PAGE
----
But clever marketers have found ways of overcoming the clutter conundrum. As television viewers have found ways of avoiding ads by using personal video recorders like Tivo, advertisers have responded by becoming a part of the program through sophisticated product placement. FRONTLINE follows this new trend in advertising known as "branded entertainment." Rather than marketing products around a TV show or other entertainment vehicle, industry insiders predict the future will bring a seamless blend of marketing and entertainment. Producers are already moving in that direction. Take for example a recent Sex and the City story line in which a character becomes a poster-boy for Absolut Vodka. The idea was actually proposed to HBO by Absolut's public relations agency.
Some industry leaders claim that such tactics have evolved in response to consumer preference. But others worry that as advertising becomes more deeply integrated into television, movies, and music, those cultural forms will become ever more homogenous. "The worry is not so much that the actual ads themselves will become ubiquitous," says media critic Mark Crispin Miller. "Rather, it's that advertising desires for itself a background that will not contradict it….The aim here is not so much to find a show that people like and then get your ads on it. The aim here is for the advertisers to create a show that is itself an extended ad."
As consumers grow more cynical toward marketing claims, the persuasion industries are developing and refining techniques to reinforce an emotional attachment between Americans and the brands they buy.
"What consumers want now is an emotional connection—they want to be able to connect with what's behind the brand, what's behind the promise," says Kevin Roberts, CEO of Saatchi and Saatchi Advertising. "The brands that can move to that emotional level, that can create loyalty beyond reason, are going to be the brands where premium profits lie."
Douglas Atkin, a partner at advertising agency Merkley + Partners, goes even further, comparing the brand loyalty that companies are trying to create to the passionate zeal once enjoyed only by cultists and religious fanatics.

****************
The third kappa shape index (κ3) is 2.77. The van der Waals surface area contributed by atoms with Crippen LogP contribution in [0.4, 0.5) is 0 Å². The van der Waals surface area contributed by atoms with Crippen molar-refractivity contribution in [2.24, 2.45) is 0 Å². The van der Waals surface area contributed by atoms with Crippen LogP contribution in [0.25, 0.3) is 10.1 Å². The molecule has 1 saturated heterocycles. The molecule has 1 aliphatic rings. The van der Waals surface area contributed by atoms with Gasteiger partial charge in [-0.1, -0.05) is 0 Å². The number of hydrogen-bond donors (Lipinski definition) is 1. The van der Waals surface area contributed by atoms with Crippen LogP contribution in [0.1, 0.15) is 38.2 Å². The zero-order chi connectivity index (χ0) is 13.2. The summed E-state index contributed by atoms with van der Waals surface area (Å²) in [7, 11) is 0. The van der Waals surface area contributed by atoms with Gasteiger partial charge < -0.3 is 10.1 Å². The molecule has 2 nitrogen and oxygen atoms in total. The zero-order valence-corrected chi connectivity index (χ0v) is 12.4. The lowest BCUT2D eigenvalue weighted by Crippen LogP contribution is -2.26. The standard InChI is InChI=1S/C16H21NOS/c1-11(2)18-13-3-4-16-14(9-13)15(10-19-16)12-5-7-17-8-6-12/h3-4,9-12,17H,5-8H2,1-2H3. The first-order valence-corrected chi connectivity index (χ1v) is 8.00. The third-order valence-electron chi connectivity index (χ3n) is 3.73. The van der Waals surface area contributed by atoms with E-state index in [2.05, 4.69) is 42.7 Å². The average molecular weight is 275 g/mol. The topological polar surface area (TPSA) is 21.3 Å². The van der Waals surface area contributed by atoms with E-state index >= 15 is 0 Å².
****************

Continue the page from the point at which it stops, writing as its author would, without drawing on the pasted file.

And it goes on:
"I've interviewed people who are brand loyalists of Saturn Car Company," Atkin says, "and they will use the same vocabulary as someone who is a cult member of Hare Krishna. They will say that other car users need to be `saved,' or that they are part of the `Saturn family' with no hint of irony. [They] absolutely and completely believe it."
Although some brands have been more successful than others in making the magic connection to consumers, the techniques the marketers are developing are startling and include the hiring of anthropologists, ethnographers, linguists, and brain researchers to plumb our unconscious desires and urges so as to better influence our decision making.
But there is reason to wonder if these emotional connections are real. Says author Naomi Klein, "When you listen to brand managers talk, you can get quite carried away in this idea that they actually are fulfilling these needs that we have for community and narrative and transcendence. But in the end it is…a laptop and a pair of running shoes. And they might be great, but they're not actually going to fulfill those needs."
Correspondent Rushkoff observes: "We Americans value our freedom of choice—choice in the marketplace of goods, and choice in what has become a marketplace of ideas. When the same persuasion industry is engaged to influence these very different kinds of decision-making, it's easy for our roles as consumers and our roles as citizens to get blurred. By revealing some of the most effective practices of the persuasion business, we may better understand our choices and perhaps make wiser ones."